Jun 19, 2017

Scientists find mutations that may let bird flu spread among humans

National Institute of Allergy and Infectious Diseases, National Institutes of Health

Scientists have identified mutations that could allow a lethal strain of bird flu to become more contagious among humans, according to a study in PLOS Pathogens.

Why it matters: The H7N9 strain of bird flu has killed at least a third of the estimated 1500 people it has infected in China since 2013 - and there has been a surge in cases this year. The strain currently doesn't pass easily between people and most cases have occurred after people come in contact with infected poultry. But public health officials are concerned about the potential for H7N9 to mutate into a contagious virus, like other flu viruses have in the past.

What they did: Scientists at the Scripps Institute made mutations to a protein called hemagglutinin that allows the virus to attach to host cells and found that different combinations of three changes in the protein allowed H7N9 to attach to cells found in humans' upper respiratory tract. If the virus evolved to have those mutations, it could theoretically then spread between people by coughing and sneezing, like human flu viruses.

Yes, but... The researchers only altered a fragment of the virus and studied the effect in isolated cells. To assess whether the changes actually yield a virus that can be transmitted, they would like to test them in ferrets (which are often used as a model for studying flu transmission in humans). But, there is currently a moratorium in the U.S. on "gain of function" research that gives a pathogen more capability to cause disease. NPR reports that could soon be lifted.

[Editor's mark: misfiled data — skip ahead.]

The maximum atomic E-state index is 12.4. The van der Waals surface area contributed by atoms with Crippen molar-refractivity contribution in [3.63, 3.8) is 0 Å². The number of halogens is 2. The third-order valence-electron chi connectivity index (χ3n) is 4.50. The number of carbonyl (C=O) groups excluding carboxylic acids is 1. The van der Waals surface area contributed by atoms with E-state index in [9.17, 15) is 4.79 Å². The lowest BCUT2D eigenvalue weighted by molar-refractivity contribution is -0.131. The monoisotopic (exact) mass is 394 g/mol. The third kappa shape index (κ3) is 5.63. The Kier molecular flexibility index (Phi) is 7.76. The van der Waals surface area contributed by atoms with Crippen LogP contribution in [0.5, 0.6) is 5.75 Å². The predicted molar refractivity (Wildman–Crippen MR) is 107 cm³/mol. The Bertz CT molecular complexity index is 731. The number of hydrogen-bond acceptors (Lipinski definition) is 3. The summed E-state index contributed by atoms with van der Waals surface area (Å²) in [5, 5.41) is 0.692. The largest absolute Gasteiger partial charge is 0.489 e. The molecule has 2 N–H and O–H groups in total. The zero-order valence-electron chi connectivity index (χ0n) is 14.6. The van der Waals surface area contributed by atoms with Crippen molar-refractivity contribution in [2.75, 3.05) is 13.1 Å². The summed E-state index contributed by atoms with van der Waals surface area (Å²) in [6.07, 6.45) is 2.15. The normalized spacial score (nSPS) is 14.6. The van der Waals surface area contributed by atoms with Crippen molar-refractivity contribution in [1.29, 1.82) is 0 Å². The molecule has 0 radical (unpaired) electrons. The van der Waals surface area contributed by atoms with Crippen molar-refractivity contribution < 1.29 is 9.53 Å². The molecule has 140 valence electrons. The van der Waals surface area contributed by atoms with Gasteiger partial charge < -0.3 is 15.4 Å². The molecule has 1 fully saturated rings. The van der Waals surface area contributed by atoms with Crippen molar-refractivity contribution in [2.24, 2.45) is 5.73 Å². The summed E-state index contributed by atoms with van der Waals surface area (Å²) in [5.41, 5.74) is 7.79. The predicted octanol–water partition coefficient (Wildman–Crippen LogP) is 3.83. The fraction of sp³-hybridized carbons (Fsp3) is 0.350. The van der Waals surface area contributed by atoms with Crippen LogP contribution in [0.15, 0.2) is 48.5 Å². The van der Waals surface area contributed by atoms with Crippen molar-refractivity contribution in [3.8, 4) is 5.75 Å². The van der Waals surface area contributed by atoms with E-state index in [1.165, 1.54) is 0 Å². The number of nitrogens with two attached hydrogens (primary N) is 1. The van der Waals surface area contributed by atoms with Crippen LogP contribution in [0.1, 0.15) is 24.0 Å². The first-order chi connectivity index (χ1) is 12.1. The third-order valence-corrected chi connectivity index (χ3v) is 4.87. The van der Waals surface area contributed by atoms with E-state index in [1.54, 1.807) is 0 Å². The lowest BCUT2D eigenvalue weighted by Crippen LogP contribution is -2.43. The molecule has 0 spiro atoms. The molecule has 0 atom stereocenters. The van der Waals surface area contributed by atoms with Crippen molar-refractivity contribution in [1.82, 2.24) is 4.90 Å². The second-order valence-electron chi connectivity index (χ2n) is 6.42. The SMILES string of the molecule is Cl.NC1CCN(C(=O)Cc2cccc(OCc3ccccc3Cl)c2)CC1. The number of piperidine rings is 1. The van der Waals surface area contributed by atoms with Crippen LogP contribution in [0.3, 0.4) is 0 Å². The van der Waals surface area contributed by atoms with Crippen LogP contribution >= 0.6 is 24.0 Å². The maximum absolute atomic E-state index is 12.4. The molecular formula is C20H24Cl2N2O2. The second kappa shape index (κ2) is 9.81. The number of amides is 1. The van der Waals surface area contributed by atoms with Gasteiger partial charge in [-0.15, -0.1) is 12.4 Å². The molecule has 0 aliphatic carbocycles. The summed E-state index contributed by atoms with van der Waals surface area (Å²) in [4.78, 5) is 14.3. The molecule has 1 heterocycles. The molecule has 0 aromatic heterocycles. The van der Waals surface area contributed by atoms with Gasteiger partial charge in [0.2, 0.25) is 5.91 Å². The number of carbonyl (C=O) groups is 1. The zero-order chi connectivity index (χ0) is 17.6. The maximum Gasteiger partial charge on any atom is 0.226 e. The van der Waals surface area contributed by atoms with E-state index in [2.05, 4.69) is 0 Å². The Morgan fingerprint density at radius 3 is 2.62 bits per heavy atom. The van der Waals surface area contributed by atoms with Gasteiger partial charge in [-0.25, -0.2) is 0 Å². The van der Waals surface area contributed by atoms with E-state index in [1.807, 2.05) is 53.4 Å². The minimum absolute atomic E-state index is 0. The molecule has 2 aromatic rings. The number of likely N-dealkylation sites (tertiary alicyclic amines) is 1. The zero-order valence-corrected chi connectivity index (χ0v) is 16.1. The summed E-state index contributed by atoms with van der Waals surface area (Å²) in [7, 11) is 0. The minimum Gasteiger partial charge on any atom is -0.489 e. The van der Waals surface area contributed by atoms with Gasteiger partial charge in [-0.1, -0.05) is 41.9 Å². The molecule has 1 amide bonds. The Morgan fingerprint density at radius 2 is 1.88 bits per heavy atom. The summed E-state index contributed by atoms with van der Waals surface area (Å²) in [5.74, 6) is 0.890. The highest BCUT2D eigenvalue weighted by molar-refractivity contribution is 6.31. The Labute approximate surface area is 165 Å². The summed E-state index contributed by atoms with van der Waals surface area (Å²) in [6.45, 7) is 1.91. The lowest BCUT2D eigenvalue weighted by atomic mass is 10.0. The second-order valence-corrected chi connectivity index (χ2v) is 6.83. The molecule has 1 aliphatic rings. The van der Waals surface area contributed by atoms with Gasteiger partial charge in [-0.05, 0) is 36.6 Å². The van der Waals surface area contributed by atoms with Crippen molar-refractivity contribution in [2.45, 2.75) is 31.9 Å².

Go deeper

Updated 1 hour ago - Politics & Policy

Coronavirus dashboard

Illustration: Sarah Grillo/Axios

  1. Global: Total confirmed cases as of 5:45 p.m. ET: 5,763,122 — Total deaths: 358,235 — Total recoveries — 2,389,735Map.
  2. U.S.: Total confirmed cases as of 5:45 p.m. ET: 1,715,811 — Total deaths: 101,337 — Total recoveries: 391,508 — Total tested: 15,192,481Map.
  3. Public health: The mystery of coronavirus superspreaders.
  4. Congress: Pelosi slams McConnell on stimulus delay — Sen. Tim Kaine and wife test positive for coronavirus antibodies.
  5. Education: Science fairs are going virtual, and some online elements may become permanent.
  6. Axios on HBO: Science fiction writers tell us how they see the coronavirus pandemic.
  7. 🏃‍♀️Sports: Boston Marathon canceled after initial postponement, asks runners to go virtual.
  8. What should I do? When you can be around others after contracting the coronavirus — Traveling, asthma, dishes, disinfectants and being contagiousMasks, lending books and self-isolatingExercise, laundry, what counts as soap — Pets, moving and personal healthAnswers about the virus from Axios expertsWhat to know about social distancingHow to minimize your risk.
  9. Other resources: CDC on how to avoid the virus, what to do if you get it, the right mask to wear.

Subscribe to Mike Allen's Axios AM to follow our coronavirus coverage each morning from your inbox.

Minnesota activates National Guard amid fallout from George Floyd death

A portrait of George Floyd hangs on a street light pole in Minneapolis. Photo: Stephen Maturen/Getty Images

George Floyd, 46, moved to Minnesota to improve his life and become his "best self," but instead, he is dead because of Minneapolis police.

The latest: Minnesota Gov. Tim Walz declared a state of emergency and activated the state's National Guard in response to violent clashes over the past two days between police and protesters in the Twin Cities.

Trump signs executive order targeting protections for social media platforms

President Trump signed an executive order on Thursday designed to limit the legal protections that shield social media companies from liability for the content users post on their platforms.

What they're saying: "Currently, social media giants like Twitter receive an unprecedented liability shield based on the theory that they are a neutral platform, which they are not," Trump said in the Oval Office. "We are fed up with it. It is unfair, and it's been very unfair."